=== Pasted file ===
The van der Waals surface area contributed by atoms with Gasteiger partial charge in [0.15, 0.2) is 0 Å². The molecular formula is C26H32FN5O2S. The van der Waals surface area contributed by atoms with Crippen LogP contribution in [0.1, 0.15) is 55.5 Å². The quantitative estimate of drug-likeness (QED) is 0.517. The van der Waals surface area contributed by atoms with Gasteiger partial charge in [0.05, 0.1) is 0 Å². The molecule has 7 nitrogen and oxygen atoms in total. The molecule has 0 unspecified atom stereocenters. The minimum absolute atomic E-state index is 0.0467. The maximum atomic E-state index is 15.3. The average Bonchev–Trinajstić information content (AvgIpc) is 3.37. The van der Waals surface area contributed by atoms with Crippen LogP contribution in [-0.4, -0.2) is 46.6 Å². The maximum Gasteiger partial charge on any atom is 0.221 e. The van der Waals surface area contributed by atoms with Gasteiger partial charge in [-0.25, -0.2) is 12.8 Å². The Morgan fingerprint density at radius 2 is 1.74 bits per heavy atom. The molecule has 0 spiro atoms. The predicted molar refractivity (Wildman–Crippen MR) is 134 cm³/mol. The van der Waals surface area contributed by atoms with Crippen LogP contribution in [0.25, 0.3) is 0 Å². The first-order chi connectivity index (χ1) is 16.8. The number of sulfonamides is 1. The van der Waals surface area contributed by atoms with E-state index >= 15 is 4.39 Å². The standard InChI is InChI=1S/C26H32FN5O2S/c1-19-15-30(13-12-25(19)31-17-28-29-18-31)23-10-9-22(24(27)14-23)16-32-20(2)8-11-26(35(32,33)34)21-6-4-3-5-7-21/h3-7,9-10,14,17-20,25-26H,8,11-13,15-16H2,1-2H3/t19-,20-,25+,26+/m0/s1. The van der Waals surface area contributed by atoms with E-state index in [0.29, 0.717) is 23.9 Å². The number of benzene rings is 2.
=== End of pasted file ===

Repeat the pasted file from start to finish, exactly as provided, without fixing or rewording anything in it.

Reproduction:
The van der Waals surface area contributed by atoms with Gasteiger partial charge in [0.15, 0.2) is 0 Å². The molecular formula is C26H32FN5O2S. The van der Waals surface area contributed by atoms with Crippen LogP contribution in [0.1, 0.15) is 55.5 Å². The quantitative estimate of drug-likeness (QED) is 0.517. The van der Waals surface area contributed by atoms with Gasteiger partial charge in [0.05, 0.1) is 0 Å². The molecule has 7 nitrogen and oxygen atoms in total. The molecule has 0 unspecified atom stereocenters. The minimum absolute atomic E-state index is 0.0467. The maximum atomic E-state index is 15.3. The average Bonchev–Trinajstić information content (AvgIpc) is 3.37. The van der Waals surface area contributed by atoms with Crippen LogP contribution in [-0.4, -0.2) is 46.6 Å². The maximum Gasteiger partial charge on any atom is 0.221 e. The van der Waals surface area contributed by atoms with Gasteiger partial charge in [-0.25, -0.2) is 12.8 Å². The Morgan fingerprint density at radius 2 is 1.74 bits per heavy atom. The molecule has 0 spiro atoms. The predicted molar refractivity (Wildman–Crippen MR) is 134 cm³/mol. The van der Waals surface area contributed by atoms with Crippen LogP contribution in [0.25, 0.3) is 0 Å². The first-order chi connectivity index (χ1) is 16.8. The number of sulfonamides is 1. The van der Waals surface area contributed by atoms with E-state index >= 15 is 4.39 Å². The standard InChI is InChI=1S/C26H32FN5O2S/c1-19-15-30(13-12-25(19)31-17-28-29-18-31)23-10-9-22(24(27)14-23)16-32-20(2)8-11-26(35(32,33)34)21-6-4-3-5-7-21/h3-7,9-10,14,17-20,25-26H,8,11-13,15-16H2,1-2H3/t19-,20-,25+,26+/m0/s1. The van der Waals surface area contributed by atoms with E-state index in [0.29, 0.717) is 23.9 Å². The number of benzene rings is 2.